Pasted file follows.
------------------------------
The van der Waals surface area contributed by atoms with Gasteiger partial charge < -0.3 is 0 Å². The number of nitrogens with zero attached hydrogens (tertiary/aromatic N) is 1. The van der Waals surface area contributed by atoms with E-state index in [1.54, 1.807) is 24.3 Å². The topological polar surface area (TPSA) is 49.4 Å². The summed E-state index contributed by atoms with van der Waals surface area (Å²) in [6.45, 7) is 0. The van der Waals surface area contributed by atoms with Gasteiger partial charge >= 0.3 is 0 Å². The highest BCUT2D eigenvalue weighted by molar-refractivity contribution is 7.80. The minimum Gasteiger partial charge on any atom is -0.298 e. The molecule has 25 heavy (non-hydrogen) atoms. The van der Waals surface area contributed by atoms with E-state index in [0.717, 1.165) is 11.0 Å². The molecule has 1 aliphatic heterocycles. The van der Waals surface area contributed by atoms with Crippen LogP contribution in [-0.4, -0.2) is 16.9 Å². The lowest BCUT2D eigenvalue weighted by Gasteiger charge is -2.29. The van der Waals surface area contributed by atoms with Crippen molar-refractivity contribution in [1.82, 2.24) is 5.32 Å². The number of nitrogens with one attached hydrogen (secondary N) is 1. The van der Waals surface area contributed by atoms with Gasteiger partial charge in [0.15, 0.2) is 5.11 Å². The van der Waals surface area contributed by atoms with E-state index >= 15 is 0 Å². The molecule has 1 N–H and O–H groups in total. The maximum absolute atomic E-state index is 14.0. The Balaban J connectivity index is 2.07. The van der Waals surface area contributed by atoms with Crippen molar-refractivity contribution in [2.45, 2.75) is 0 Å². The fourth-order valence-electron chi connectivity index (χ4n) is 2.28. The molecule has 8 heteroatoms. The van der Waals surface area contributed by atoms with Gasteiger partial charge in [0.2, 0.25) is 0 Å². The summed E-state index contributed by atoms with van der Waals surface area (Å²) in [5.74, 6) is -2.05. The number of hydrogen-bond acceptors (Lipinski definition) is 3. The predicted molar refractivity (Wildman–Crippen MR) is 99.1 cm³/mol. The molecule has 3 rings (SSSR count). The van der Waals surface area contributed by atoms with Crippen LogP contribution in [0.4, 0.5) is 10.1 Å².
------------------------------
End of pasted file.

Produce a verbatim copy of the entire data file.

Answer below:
The van der Waals surface area contributed by atoms with Gasteiger partial charge < -0.3 is 0 Å². The number of nitrogens with zero attached hydrogens (tertiary/aromatic N) is 1. The van der Waals surface area contributed by atoms with E-state index in [1.54, 1.807) is 24.3 Å². The topological polar surface area (TPSA) is 49.4 Å². The summed E-state index contributed by atoms with van der Waals surface area (Å²) in [6.45, 7) is 0. The van der Waals surface area contributed by atoms with Gasteiger partial charge >= 0.3 is 0 Å². The highest BCUT2D eigenvalue weighted by molar-refractivity contribution is 7.80. The minimum Gasteiger partial charge on any atom is -0.298 e. The molecule has 25 heavy (non-hydrogen) atoms. The van der Waals surface area contributed by atoms with E-state index in [0.717, 1.165) is 11.0 Å². The molecule has 1 aliphatic heterocycles. The van der Waals surface area contributed by atoms with Crippen LogP contribution in [-0.4, -0.2) is 16.9 Å². The lowest BCUT2D eigenvalue weighted by Gasteiger charge is -2.29. The van der Waals surface area contributed by atoms with Crippen molar-refractivity contribution in [1.82, 2.24) is 5.32 Å². The number of nitrogens with one attached hydrogen (secondary N) is 1. The van der Waals surface area contributed by atoms with Gasteiger partial charge in [0.15, 0.2) is 5.11 Å². The van der Waals surface area contributed by atoms with E-state index >= 15 is 0 Å². The molecule has 1 N–H and O–H groups in total. The maximum absolute atomic E-state index is 14.0. The Balaban J connectivity index is 2.07. The van der Waals surface area contributed by atoms with Crippen molar-refractivity contribution in [2.45, 2.75) is 0 Å². The fourth-order valence-electron chi connectivity index (χ4n) is 2.28. The molecule has 8 heteroatoms. The van der Waals surface area contributed by atoms with Gasteiger partial charge in [0.2, 0.25) is 0 Å². The summed E-state index contributed by atoms with van der Waals surface area (Å²) in [5.74, 6) is -2.05. The number of hydrogen-bond acceptors (Lipinski definition) is 3. The predicted molar refractivity (Wildman–Crippen MR) is 99.1 cm³/mol. The molecule has 3 rings (SSSR count). The van der Waals surface area contributed by atoms with Crippen LogP contribution in [0.4, 0.5) is 10.1 Å².